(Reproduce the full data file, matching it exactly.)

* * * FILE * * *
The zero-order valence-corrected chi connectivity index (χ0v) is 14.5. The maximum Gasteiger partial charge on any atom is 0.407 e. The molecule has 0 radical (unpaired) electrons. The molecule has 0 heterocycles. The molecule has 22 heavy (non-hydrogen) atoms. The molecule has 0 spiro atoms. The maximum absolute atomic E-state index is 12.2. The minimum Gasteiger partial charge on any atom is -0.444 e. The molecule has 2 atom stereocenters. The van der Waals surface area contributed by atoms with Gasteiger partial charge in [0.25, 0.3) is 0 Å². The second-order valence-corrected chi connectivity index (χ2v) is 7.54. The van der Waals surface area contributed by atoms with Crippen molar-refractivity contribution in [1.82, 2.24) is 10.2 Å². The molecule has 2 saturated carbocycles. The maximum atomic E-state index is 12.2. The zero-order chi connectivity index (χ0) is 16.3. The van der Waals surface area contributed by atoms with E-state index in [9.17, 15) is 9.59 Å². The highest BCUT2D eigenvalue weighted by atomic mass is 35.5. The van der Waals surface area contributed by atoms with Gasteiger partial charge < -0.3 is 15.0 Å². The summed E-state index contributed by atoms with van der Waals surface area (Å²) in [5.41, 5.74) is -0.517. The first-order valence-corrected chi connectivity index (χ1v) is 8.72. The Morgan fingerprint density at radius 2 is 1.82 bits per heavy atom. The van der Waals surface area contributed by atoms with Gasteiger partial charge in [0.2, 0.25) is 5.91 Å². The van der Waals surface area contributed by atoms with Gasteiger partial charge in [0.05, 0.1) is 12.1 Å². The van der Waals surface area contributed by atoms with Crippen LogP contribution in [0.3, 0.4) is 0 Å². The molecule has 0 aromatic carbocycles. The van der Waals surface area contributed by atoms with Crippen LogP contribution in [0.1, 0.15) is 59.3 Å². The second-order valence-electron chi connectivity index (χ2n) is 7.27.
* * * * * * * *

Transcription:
The zero-order valence-corrected chi connectivity index (χ0v) is 14.5. The maximum Gasteiger partial charge on any atom is 0.407 e. The molecule has 0 radical (unpaired) electrons. The molecule has 0 heterocycles. The molecule has 22 heavy (non-hydrogen) atoms. The molecule has 0 spiro atoms. The maximum absolute atomic E-state index is 12.2. The minimum Gasteiger partial charge on any atom is -0.444 e. The molecule has 2 atom stereocenters. The van der Waals surface area contributed by atoms with Gasteiger partial charge in [0.25, 0.3) is 0 Å². The second-order valence-corrected chi connectivity index (χ2v) is 7.54. The van der Waals surface area contributed by atoms with Crippen molar-refractivity contribution in [1.82, 2.24) is 10.2 Å². The molecule has 2 saturated carbocycles. The maximum atomic E-state index is 12.2. The zero-order chi connectivity index (χ0) is 16.3. The van der Waals surface area contributed by atoms with E-state index in [9.17, 15) is 9.59 Å². The highest BCUT2D eigenvalue weighted by atomic mass is 35.5. The van der Waals surface area contributed by atoms with Gasteiger partial charge < -0.3 is 15.0 Å². The summed E-state index contributed by atoms with van der Waals surface area (Å²) in [5.41, 5.74) is -0.517. The first-order valence-corrected chi connectivity index (χ1v) is 8.72. The Morgan fingerprint density at radius 2 is 1.82 bits per heavy atom. The van der Waals surface area contributed by atoms with Gasteiger partial charge in [0.2, 0.25) is 5.91 Å². The van der Waals surface area contributed by atoms with Gasteiger partial charge in [0.05, 0.1) is 12.1 Å². The van der Waals surface area contributed by atoms with Crippen LogP contribution in [0.3, 0.4) is 0 Å². The molecule has 0 aromatic carbocycles. The van der Waals surface area contributed by atoms with Crippen LogP contribution in [0.1, 0.15) is 59.3 Å². The second-order valence-electron chi connectivity index (χ2n) is 7.27.